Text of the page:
The fact that I was universally feared by my peers did mean that I was a little devoid of friendship. But I still had one or two friends. My closest and best friend growing up had to be James O’Malley, from the house at the end of the street. Jimmy’s dad worked with my Granddad so we got to know each other from delivering stuff to the docks, me in the altered dress, him in the third hand short trousers, more hole than fabric, quite the weird-looking pair we were.

We quickly found that we had very similar interests. Jimmy’s dad had ten young children to feed so he never had any spare money for Jimmy. Sometimes though, Mother had a good day with tips and she’d give me a penny or two to spend. Sometimes we would go over to Tara street and buy second-hand comics. We loved the adventures of Dan Dare, or Buck Rodgers. Other days we’d go to see the serials in the Cinema, I’d make my money last as long as possible by buying jellies and toffee over in Aungier Street before we went in.

When we didn’t have any money, which was more often. We would go and play in our secret club house, it was an old, empty warehouse along Spencer Dock. We shared it with a flock of feral pigeons, they made much more of a mess than we ever did.  We had an old table with chairs and a cupboard to store our collection of old comic. Sometimes it would be the command centre of our galactic army, the next the offices of our successful big-city newspaper. When the pigeons were around, we used to use them as back drops, pretending we were explorers in the deepest jungle. It was great fun, so it was!

Jimmy had a lot of Aunts and Uncles, most of them had travelled away on the boats to England or the America as nearly everybody did those days. Some of them had done quite well and they were always sending parcels and gifts back to Jimmy’s Dad and his Granny. One time, one of them sent him the most amazing thing I had ever seen. It was called looked like a gun, like what they used in the serials, and it had a spring that you used to fire a little metal ball. We thought it was deadly.

We decided to try it out in our club house. There were some tin cans and bottles lying around so we laid them in a row and took turns to shoot at them. I’m not one to boast, but I was a considerably better shot that Jimmy. I got most of the cans and bottles that I aimed for. Jimmy on the other hand was a danger to anybody on the opposite side of the room.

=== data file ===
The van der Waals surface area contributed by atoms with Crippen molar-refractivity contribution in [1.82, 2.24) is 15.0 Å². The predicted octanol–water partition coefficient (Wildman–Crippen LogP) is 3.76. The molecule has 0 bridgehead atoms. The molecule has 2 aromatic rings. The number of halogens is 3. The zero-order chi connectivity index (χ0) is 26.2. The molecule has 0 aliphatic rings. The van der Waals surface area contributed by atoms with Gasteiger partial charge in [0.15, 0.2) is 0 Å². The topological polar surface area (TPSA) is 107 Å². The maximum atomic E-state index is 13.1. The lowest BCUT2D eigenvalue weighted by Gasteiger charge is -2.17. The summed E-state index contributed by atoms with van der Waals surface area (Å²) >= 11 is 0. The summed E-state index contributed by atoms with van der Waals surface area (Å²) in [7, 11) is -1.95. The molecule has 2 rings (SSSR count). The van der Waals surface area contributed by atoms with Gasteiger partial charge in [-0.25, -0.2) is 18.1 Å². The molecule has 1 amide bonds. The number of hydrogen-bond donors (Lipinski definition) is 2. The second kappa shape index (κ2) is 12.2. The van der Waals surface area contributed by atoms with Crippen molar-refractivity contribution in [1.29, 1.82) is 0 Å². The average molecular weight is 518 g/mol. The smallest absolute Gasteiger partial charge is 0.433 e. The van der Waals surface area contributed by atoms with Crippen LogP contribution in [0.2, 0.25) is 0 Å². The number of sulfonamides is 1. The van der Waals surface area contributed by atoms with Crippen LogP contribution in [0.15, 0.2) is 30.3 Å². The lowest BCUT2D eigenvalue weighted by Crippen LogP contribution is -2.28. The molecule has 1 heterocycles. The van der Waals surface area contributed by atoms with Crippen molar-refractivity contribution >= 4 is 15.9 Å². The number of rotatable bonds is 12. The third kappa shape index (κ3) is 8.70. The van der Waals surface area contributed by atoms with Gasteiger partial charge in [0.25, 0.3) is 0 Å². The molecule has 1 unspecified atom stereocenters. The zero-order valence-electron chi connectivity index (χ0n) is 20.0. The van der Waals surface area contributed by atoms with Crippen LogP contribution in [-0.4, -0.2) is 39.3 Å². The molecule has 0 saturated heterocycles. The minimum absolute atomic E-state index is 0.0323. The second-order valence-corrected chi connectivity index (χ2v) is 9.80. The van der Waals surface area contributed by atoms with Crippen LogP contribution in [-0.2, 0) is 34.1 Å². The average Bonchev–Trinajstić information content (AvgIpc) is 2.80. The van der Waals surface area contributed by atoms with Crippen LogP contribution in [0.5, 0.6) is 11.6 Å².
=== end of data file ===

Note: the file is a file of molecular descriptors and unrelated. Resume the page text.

I quickly got bored with shooting at stationary targets and, in the curious way that my mind works, I began to notice the pigeons sitting above us. “Here Jimmy!” I asked, “Bet I can’t hit those pigeons!”

Jimmy called the bet and I took aim. With a quiet whump! a pigeon fell, dead, from its roost, the rest seemed to not really notice and it wasn’t until after my second shot that they copped on and flapped off. Thinking myself an expert marksman by then I went and took aim for my third shot while the birds were flying past us out the windows. My shot went wide and hit one of the intact panes of glass with a satisfying crash.

I was about to say something to Jimmy when I heard a roar and shouting from outside the window, followed by knocking on the door. It turns out that some fella was walking along the road outside the warehouse and my shot made glass fall on him.

We legged it out of a side door but we forgot about all of the comics and sundries that we left there, most of them labelled with Property of Enrique O’Brien. Return to 25 Sheriff street or die.

The comics were returned but I nearly died from the hiding that my Granddad gave me. It must have been then that he came to the conclusion that having me wandering the streets could do no possible good and that it was time for me to go to school.

And that, of course, is the next part of my story.